GamesBeat: Would you say this distracts you from doing what you want to do?
Ismail: No, I don’t think so. For a lot of creators — anybody I see here is passionate about the games industry at large. Anybody here wants the games industry to be the best place it can be, to have the largest audience it can have, to have the biggest impact on the world it can have. Part of that is sometimes you have to speak up. Sometimes you have to talk to people and see what they’re doing and what’s happening.
I don’t look at it as a distraction. It helps me do the best job I can. It helps me pick projects in a way they’ll have the largest impact.
GamesBeat: How do you feel about the current state of platform owners, from an indie’s perspective?
Ismail: Xbox, PlayStation, stuff like that? The funny thing is they’ve been doing everything right, and it’s kind of backfired in a beautiful way. Independent creation is such a broad spectrum. You have people in their living room creating a game at night. Then you have bigger studios like Capybara that are effectively working with 20 to 40 people. Platforms have done really well to make sure that the process for those larger independent creators is really easy, but that’s burned the bridge a bit for anybody new coming out.
A lot of people say it’s easier than ever to make games, which I guess it’s true, but it’s probably harder than ever to bridge that opening gap. We’re losing a lot of talent in the new wave, the people coming up, that weren’t there back in 2010 when independent development still meant that you could start small and very slowly grow. Nowadays it’s a leap. If you don’t have a running start there’s no way you will make it. Greenlight is pretty much emblematic of that, but also programs like ID@Xbox. They do good work, but they also showcase that it’s hard to do something that includes every possible expression.
There’s work to be done. I don’t know what the solution is. There are beautiful platforms like itch.io now specifically catering to that smaller audience. They’ve had their first hits. Games on there have, for a small starting independent developer, have made more than $100,000. On a large scale that’s nothing, but for someone starting out it may give them a chance to make the leap.
GamesBeat: We have some folks here from Google, from Samsung, from all the other platforms. What more would you like?
Ismail: The main thing is understanding that independent creation is a very diverse, very difficult thing to communicate with. You need people actively reaching out to get that content, and that content can be very valuable. Somebody mentioned Minecraft before, which is really a once-in-a-generation game, but it might not be. Randomness is weird. There might be another Minecraft. There might be other big games coming out of the independent space.
You want to make sure that, whatever you do, the contracts and rules you have do not exclude creators from launching on other platforms. Launching on one platform at this point is financially devastating. And on top of that make sure your pipeline, your process, is not based on the idea that if somebody can’t deal with the legal paperwork, they’ll just hire a lawyer. An independent developer doesn’t have that money. They can’t hire a bookkeeper or lawyer to deal with that.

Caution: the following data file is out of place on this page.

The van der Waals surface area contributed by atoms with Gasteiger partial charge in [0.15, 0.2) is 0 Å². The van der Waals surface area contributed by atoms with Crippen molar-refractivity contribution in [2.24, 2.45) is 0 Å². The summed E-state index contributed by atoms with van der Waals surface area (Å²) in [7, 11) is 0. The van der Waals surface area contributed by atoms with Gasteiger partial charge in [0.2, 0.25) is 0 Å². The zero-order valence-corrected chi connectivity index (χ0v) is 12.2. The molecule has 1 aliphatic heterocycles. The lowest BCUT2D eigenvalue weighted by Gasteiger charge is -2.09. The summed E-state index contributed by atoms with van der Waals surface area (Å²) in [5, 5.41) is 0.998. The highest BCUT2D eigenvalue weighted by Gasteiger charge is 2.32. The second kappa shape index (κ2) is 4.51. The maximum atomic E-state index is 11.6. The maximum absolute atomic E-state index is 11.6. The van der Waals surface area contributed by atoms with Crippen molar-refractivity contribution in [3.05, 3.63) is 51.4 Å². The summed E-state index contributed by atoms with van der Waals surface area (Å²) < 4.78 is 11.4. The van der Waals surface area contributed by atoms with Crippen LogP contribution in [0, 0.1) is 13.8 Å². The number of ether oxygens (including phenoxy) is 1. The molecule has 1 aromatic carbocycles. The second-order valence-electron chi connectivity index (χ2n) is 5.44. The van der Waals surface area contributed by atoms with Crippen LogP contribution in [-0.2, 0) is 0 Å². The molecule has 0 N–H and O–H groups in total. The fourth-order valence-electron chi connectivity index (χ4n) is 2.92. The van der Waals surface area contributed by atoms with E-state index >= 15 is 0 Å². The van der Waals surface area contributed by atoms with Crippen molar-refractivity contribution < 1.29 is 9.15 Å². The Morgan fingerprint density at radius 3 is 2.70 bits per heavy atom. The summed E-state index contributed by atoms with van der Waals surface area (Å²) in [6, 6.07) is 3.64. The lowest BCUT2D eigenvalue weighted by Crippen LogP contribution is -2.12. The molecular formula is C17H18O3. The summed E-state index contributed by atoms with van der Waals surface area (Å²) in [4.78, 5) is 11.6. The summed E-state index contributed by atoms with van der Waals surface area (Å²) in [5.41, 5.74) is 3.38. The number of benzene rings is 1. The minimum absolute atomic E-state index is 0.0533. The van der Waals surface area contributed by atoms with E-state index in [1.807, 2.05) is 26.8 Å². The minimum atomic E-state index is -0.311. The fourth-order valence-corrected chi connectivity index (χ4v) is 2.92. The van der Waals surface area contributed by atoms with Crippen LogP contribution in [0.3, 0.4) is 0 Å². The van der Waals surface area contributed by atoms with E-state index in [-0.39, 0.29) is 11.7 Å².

Keep things simple and accessible. Make sure you allow developers to publish anywhere. If you want to tie them to your platform, do it by offering such good service that they want to come back. We’ve been working with PlayStation a lot. The reason we’re launching on PlayStation first is because we love working with them every time. Independent developers can be relatively emotional, relatively personal about their business.
GamesBeat: Vlambeer has some interesting opportunities. You could become a bigger company. I’m sure people have approached you and offered to help build your empire. But you’ve stayed at two people. What do you think of all that opportunity?
Ismail: Every opportunity is worth looking at. At this point we’re very comfortable with where we are. Like I said, our burn rate is effectively zero. We’ve built our studio in such a way that we can hopefully retire not too far from now and move on from a very comfortable place. We’re not going to stop making games. We’ll do what we do. But we’ll be safe for a very long time. If we can reach that point, we might look into other stuff more.
GamesBeat: What roots do you want to remember as an independent developer?
Ismail: What’s important to me is that the games industry has given me a lot. My core tenet has always been that I should give more back to the industry than the industry’s given to me. I’ve been creating a lot of tools for independent developers and doing a lot of public speaking. Jan Willem Nijman, my co-founder, has also been working a lot on making sure that the way things are designed and communicating feedback. We pay our freelancers way over industry rates. That’s where we are and where we want to be. We want to be good people. If we can do that we’re pretty happy.
GamesBeat: “Do no evil.”
Ismail: Well, you can piss off the big platforms every now and then. Besides that, yeah. Do no evil to people who love you. Hold the other ones accountable.
GamesBeat: What’s your advice for underdogs?
Ismail: The funny thing is that’s a question I get a lot, and you should absolutely not be asking me that. I’m probably one of the worst people to ask. Most people in this room are the worst people to ask as far as advice for underdogs, except for the basic ideas of fail fast, fail often, keep looking at opportunities. Everything else, we have to realize that we’re looking from a certain perspective at this industry and that perspective is not the perspective of an underdog. We’ll never see their opportunities because we don’t necessarily need them.